I'm in New York City this weekend for my cousin's wedding, so will not be blogging again until Monday morning. In my absence, wundergound's severe storms expert, Dr. Rob Carver, will be posting in my blog Saturday and Sunday.

Jeff Masters

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Quoting kmanislander:


No more so than the NHC if anyone from there were ever to read the post LOL


which is a distinct possibility
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Atlantic, 2 Sept 2008




Be prepared now as we head into the Heart of the 09 season in the Atlantic..
Member Since: July 3, 2005 Posts: 415 Comments: 125628
Quoting presslord:


Dude! You mean...You're not impressed with his broad vocabulary and stunning command of English?!?!?!?!?!


No more so than the NHC if anyone from there were ever to read the post LOL
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Those models are from the Storm2k site.By the way does anyone use the Storm2K site?
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Once Again I post Dr. Masters Late Sunday afternoon entry from 28 August 2005..it was this post that encouraged many still waffling on staying..to Leave.

Without a doubt this entry in itself saved Lives.

And for that we and I are forever grateful to Dr. Jeff Masters for it.

Katrina stronger than Camille

Posted by: JeffMasters, 5:52 PM CDT on August 28, 2005




The 6:30pm EDT NOAA Hurricane Hunter mission found a central pressure of 904 mb, up from the 902 measured at 3:30pm. These pressures make Katrina the fourth strongest hurricane ever, and the strongest hurricane ever observed in the Gulf of Mexico, surpassing Camille. However, the winds of Katrina are 165 mph, far from Camille's 190 mph winds at landfall.

Although the pressure has stopped falling, there is no indication that Katrina is about to undergo weakening, like we saw yesterday during her eyewall replacement cycle. When that cycle started, the eye diameter was 9 nm, but the present eye diameter is 28 nm. Eyewall replacement cycles usually begin when the eye shrinks below 10 nm, and there are no indications that Katrina's eye is going to shrink.

The list of strongest hurricanes of all time now reads:

Hurricane Gilbert (888 mb, 1988)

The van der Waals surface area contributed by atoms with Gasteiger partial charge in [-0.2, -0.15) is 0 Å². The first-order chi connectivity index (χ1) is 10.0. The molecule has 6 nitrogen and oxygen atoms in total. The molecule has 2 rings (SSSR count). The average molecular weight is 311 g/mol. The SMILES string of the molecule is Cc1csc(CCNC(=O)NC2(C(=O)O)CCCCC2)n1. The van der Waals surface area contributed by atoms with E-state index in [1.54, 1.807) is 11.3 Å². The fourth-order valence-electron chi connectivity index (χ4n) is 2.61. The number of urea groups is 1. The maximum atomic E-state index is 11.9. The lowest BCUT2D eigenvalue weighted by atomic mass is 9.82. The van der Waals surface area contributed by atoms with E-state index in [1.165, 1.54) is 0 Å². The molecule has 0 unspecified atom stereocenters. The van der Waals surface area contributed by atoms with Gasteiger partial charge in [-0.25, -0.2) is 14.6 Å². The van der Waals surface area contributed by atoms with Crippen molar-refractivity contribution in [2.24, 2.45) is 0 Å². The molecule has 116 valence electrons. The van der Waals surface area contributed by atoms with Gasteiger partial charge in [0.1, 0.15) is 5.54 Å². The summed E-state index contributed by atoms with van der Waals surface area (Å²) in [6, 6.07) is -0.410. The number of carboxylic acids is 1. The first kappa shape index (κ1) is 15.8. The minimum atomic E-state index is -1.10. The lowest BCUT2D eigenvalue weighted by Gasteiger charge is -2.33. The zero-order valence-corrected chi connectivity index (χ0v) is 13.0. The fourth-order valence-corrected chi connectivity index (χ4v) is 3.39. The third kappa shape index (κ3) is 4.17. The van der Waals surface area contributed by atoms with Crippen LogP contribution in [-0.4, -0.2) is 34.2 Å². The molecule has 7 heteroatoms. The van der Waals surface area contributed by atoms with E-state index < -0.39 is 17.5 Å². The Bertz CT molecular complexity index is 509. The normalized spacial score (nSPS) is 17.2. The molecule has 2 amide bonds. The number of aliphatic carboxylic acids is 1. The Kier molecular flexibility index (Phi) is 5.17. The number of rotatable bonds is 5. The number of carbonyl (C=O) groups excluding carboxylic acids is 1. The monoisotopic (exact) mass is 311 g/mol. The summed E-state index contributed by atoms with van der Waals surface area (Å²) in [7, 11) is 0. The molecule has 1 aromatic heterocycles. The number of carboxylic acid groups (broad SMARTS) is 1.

The Great Labor Day Hurricane (892 mb, 1935)

Hurricane Allen (899 mb, 1980)

Hurricane Katrina (902 mb, 2005)

Hurricane Camille (905 mb, 1969)

Landfall location and intensity
Katrina has continued to expand in size, and now rivals Hurricane Gilbert and Hurricane Allen as the largest hurricanes in size. When hurricanes reach such enormous sizes, they tend to create their own upper-air environment, making them highly resistant to external wind shear. The global computer models are not really hinting at any wind shear that might affect Katrina before landfall, and the only thing that might weaken her is an eyewall replacement cycle. Even if one of these happens in the next 12 hours, the weakest Katrina is likely to get before landfall is a Category 4 hurricane with 145 mph winds. Katrina is so huge and powerful that she will still do incredible damage even at this level. The track forecast has not changed significantly, and the area from New Orleans to the Mississippi-Louisiana border is going to get a catastrophic blow. I put the odds of New Orleans getting its levees breached and the city submerged at about 70%. This scenario, which has been discussed extensively in literature I have read, could result in a death toll in the thousands, since many people will be unable or unwilling to get out of the city. I recommend that if you are trapped in New Orleans tomorrow, that you wear a life jacket and a helmet if you have them. High rise buildings may offer good refuge, but Katrina has the potential to knock down a high-rise building. A 25 foot storm surge and 30 - 40 foot high battering waves on top of that may be able to bring down a steel-reinforced high rise building. I don't believe a high rise building taller than six stories has ever been brought down by a hurricane, so this may not happen Monday, either. We are definitely in unknown waters with Katrina.

I have focused on New Orleans in much of my discussions about this storm, but Katrina will do tens of billions in damage all along the coast of Louisiana, Mississippi, Alabama, and Florida. Mobile Bay could well see a 10-foot storm surge. And inland areas will take heavy damage as well; Katrina will still be a hurricane 180 miles inland, and cause widespread flooding throughout the Tennessee Valley.